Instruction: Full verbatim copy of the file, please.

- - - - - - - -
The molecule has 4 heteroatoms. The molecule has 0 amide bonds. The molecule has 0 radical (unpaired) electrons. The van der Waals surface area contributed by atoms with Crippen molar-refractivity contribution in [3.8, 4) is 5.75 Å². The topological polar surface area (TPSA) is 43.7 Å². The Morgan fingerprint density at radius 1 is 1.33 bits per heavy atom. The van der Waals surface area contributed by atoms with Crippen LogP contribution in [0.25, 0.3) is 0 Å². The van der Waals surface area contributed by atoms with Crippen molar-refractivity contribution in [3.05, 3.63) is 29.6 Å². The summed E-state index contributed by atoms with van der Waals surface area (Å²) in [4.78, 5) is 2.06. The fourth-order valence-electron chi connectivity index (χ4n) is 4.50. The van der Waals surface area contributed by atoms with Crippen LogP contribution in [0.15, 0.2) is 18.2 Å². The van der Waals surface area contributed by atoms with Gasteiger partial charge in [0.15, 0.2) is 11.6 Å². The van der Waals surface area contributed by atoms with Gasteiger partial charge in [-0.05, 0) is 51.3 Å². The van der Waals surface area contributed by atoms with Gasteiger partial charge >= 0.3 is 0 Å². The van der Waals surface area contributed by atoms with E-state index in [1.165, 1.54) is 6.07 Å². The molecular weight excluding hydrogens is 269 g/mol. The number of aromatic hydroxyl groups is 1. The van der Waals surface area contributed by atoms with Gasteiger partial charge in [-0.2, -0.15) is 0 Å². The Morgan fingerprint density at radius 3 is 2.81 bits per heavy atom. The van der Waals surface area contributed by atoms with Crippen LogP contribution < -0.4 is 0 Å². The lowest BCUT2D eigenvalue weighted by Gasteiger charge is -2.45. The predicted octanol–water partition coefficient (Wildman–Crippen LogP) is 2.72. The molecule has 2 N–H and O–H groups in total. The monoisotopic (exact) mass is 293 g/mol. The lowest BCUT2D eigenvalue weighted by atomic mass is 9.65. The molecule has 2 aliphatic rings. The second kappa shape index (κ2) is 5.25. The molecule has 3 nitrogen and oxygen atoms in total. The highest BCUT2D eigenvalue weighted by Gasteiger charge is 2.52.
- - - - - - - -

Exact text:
The molecule has 4 heteroatoms. The molecule has 0 amide bonds. The molecule has 0 radical (unpaired) electrons. The van der Waals surface area contributed by atoms with Crippen molar-refractivity contribution in [3.8, 4) is 5.75 Å². The topological polar surface area (TPSA) is 43.7 Å². The Morgan fingerprint density at radius 1 is 1.33 bits per heavy atom. The van der Waals surface area contributed by atoms with Crippen LogP contribution in [0.25, 0.3) is 0 Å². The van der Waals surface area contributed by atoms with Crippen molar-refractivity contribution in [3.05, 3.63) is 29.6 Å². The summed E-state index contributed by atoms with van der Waals surface area (Å²) in [4.78, 5) is 2.06. The fourth-order valence-electron chi connectivity index (χ4n) is 4.50. The van der Waals surface area contributed by atoms with Crippen LogP contribution in [0.15, 0.2) is 18.2 Å². The van der Waals surface area contributed by atoms with Gasteiger partial charge in [0.15, 0.2) is 11.6 Å². The van der Waals surface area contributed by atoms with Gasteiger partial charge in [-0.05, 0) is 51.3 Å². The van der Waals surface area contributed by atoms with Gasteiger partial charge >= 0.3 is 0 Å². The van der Waals surface area contributed by atoms with E-state index in [1.165, 1.54) is 6.07 Å². The molecular weight excluding hydrogens is 269 g/mol. The number of aromatic hydroxyl groups is 1. The van der Waals surface area contributed by atoms with Gasteiger partial charge in [-0.2, -0.15) is 0 Å². The Morgan fingerprint density at radius 3 is 2.81 bits per heavy atom. The van der Waals surface area contributed by atoms with Crippen LogP contribution < -0.4 is 0 Å². The lowest BCUT2D eigenvalue weighted by Gasteiger charge is -2.45. The predicted octanol–water partition coefficient (Wildman–Crippen LogP) is 2.72. The molecule has 2 N–H and O–H groups in total. The monoisotopic (exact) mass is 293 g/mol. The lowest BCUT2D eigenvalue weighted by atomic mass is 9.65. The molecule has 2 aliphatic rings. The second kappa shape index (κ2) is 5.25. The molecule has 3 nitrogen and oxygen atoms in total. The highest BCUT2D eigenvalue weighted by Gasteiger charge is 2.52.